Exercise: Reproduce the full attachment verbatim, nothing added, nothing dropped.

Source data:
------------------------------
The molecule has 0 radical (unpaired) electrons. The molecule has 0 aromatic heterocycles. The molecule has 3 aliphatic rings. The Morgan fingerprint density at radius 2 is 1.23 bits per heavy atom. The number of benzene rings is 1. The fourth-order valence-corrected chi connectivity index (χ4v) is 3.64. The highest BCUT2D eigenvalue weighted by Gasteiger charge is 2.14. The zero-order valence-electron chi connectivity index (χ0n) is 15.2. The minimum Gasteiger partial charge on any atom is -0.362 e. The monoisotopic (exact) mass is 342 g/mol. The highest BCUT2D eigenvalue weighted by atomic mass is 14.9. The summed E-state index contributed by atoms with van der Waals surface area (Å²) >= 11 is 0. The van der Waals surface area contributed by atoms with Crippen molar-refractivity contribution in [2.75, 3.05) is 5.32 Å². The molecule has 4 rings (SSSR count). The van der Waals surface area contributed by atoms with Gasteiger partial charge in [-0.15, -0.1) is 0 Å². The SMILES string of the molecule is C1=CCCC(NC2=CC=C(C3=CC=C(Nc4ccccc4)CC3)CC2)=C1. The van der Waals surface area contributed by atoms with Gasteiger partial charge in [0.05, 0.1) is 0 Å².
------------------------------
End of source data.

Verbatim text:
The molecule has 0 radical (unpaired) electrons. The molecule has 0 aromatic heterocycles. The molecule has 3 aliphatic rings. The Morgan fingerprint density at radius 2 is 1.23 bits per heavy atom. The number of benzene rings is 1. The fourth-order valence-corrected chi connectivity index (χ4v) is 3.64. The highest BCUT2D eigenvalue weighted by Gasteiger charge is 2.14. The zero-order valence-electron chi connectivity index (χ0n) is 15.2. The minimum Gasteiger partial charge on any atom is -0.362 e. The monoisotopic (exact) mass is 342 g/mol. The highest BCUT2D eigenvalue weighted by atomic mass is 14.9. The summed E-state index contributed by atoms with van der Waals surface area (Å²) >= 11 is 0. The van der Waals surface area contributed by atoms with Crippen molar-refractivity contribution in [2.75, 3.05) is 5.32 Å². The molecule has 4 rings (SSSR count). The van der Waals surface area contributed by atoms with Gasteiger partial charge in [-0.15, -0.1) is 0 Å². The SMILES string of the molecule is C1=CCCC(NC2=CC=C(C3=CC=C(Nc4ccccc4)CC3)CC2)=C1. The van der Waals surface area contributed by atoms with Gasteiger partial charge in [0.05, 0.1) is 0 Å².